Science Mag has an article entitled "The Scientific Research Potential of Virtual Worlds" by William Sims Bainbridge which gives a pretty good overview of how games such as MMO have a "great potential as sites for research in the social, behavioral, and economic sciences, as well as in human-centered computer science.
Although the examples are well-known now, what is interesting in this article is the emphasis on the environment and methodological choices: which environment can be tight to what methodologies as described in the following excerpt:
"In terms of scientific research methodologies, one can do interviews and ethnographic research in both environments, but other methods would work better in one than the other. SL is especially well designed to mount formal experiments in social psychology or cognitive science, because the researcher can construct a facility comparable to a real-world laboratory and recruit research subjects. WoW may be better for nonintrusive statistical methodologies examining social networks and economic systems, because it naturally generates a vast trove of diverse but standardized data about social and economic interactions. Both allow users to create new software modules to extract data.
WoW is a very conducive environment for quantitative research because it encourages individuals to write "mod" or "add-on" programs, and scientists can use some existing software as research tools or write their own. These range all the way from very simple sequences of character behaviors constructed using macros built into the WoW user interface to long programs written in the Lua language. For example, one widely used program called Auctioneer analyzes prices on the WoW virtual item auction system, and CensusPlus tallies all the players currently online by several characteristics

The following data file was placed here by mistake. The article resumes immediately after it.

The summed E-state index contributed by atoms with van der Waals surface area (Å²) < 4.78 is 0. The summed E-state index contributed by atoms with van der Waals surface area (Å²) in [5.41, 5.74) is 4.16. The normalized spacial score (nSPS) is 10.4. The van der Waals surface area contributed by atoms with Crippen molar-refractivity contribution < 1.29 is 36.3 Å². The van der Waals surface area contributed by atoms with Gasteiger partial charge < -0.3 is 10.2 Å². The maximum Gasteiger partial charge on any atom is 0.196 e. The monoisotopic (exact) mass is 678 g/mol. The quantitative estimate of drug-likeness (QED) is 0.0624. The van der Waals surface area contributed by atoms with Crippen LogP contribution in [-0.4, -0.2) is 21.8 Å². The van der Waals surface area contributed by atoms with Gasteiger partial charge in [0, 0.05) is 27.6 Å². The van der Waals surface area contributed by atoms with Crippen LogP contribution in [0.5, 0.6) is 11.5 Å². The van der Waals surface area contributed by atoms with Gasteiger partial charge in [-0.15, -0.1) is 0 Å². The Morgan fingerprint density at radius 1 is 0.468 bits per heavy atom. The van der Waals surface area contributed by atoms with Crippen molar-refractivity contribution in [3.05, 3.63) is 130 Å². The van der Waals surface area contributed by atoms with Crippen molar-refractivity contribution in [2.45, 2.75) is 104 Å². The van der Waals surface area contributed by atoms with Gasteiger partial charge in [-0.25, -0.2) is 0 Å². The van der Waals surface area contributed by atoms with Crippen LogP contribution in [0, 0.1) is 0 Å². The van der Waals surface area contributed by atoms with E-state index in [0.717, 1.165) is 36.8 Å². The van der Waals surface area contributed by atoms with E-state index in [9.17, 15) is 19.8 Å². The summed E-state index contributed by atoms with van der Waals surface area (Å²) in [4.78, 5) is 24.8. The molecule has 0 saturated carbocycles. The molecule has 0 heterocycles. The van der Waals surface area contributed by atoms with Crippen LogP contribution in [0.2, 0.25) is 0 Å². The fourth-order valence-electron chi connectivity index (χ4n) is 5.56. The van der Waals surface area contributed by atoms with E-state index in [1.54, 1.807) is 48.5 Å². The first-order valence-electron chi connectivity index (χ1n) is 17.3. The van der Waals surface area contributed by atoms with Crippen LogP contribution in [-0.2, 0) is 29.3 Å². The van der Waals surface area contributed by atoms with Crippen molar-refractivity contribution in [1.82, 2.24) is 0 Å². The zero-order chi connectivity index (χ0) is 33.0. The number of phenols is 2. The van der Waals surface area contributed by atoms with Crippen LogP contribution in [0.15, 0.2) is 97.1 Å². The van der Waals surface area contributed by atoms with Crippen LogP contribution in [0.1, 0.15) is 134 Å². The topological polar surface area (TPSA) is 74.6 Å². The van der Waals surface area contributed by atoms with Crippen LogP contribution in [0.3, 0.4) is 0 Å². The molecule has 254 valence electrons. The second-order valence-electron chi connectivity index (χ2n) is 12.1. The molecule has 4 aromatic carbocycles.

Other fields of computer and information science that may use virtual worlds as laboratories include human/computer interaction (HCI), where "machinima" videos shot in virtual worlds may be used to develop prototypes of a wide range of systems and new methods of information visualization"
Although I am not a great fan of SL, it's very rare to see a discussion about the merits of certain platform to conduct X and Y type of research (also crossed with the disciplines). I'd be happy to know more about the use of other platforms; for example I've seen psychological studies about immersion using car games. What FPS and RTS can be useful for? What about mini-games? Is tangible interaction a good model for certain phenomena?
The article continues by addressing how different disciplines may find virtual worlds worthwhile to explore as research platforms (for example how political sciences may find the experimental method in small laboratory studies). The advantages the author points out ranges from the easiness to recruit participants, the availability of scripting and graphic tools, the motivation factor.
To some extent, the article has a great literature review of existing work (close to the Terra Nova community!) about this topic but I am a bit less optimistic than the author ("Virtual worlds may help unify some branches of the social sciences and give them greater scientific rigor. "). Anyhow, virtual environments at least emable people to talk about a common object and make comparisons.